3persuaded that the Plaintiffs possess a “procedural” right,grounded in the text of the Constitution, that entitles them tothe majority enactment of legislation. Second, and no lessimportant, the Court is firmly convinced that to intrude intothis area would offend the separation of powers on which theConstitution rests. Nowhere does the Constitution containexpress requirements regarding the proper length of, or methodfor, the Senate to debate proposed legislation. Article Ireserves to each House the power to determine the rules of itsproceedings. And absent a rule’s violation of an expressconstraint in the Constitution or an individual’s fundamentalrights, the internal proceedings of the Legislative Branch arebeyond the jurisdiction of this Court.Accordingly, upon consideration of Defendants’ Motion toDismiss, the response and reply thereto, the supplemental briefsfiled by the parties, the arguments made at the hearing held onDecember 10, 2012, the relevant law, the entire record in thiscase, and for the reasons stated below, the Court will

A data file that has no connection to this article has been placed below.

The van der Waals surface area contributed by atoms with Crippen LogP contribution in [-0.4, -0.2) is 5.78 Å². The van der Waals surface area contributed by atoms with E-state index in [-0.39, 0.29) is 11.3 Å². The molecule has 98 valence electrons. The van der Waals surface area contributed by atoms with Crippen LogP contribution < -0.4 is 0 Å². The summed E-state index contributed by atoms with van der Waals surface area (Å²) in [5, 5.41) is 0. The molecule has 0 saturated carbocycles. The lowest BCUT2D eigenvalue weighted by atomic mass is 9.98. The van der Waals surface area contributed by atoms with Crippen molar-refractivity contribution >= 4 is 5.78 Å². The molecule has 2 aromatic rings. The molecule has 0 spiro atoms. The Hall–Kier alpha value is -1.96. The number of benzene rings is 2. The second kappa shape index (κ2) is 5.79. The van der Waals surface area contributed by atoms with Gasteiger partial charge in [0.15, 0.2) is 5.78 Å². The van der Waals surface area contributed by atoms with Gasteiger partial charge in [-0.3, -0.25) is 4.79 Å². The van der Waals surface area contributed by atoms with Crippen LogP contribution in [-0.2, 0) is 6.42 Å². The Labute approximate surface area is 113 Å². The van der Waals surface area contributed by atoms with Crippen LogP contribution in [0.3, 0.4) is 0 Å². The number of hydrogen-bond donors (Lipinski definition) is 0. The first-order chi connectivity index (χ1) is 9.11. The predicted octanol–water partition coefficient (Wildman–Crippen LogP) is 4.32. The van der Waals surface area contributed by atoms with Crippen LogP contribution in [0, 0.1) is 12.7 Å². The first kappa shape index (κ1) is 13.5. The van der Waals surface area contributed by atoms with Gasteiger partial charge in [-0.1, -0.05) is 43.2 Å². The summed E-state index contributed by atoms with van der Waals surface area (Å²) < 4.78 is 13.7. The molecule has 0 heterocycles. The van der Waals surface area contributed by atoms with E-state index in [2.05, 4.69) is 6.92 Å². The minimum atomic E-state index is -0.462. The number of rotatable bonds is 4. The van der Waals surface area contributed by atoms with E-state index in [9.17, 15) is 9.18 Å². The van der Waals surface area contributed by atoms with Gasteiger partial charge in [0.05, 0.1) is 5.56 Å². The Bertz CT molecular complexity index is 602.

Defendants’ Motion to Dismiss.
History of the Cloture Rule
The Complaint sets forth the following background regardingthe history of the Cloture Rule. At the time the Constitutionwas adopted, there was no recognized “right” on the part of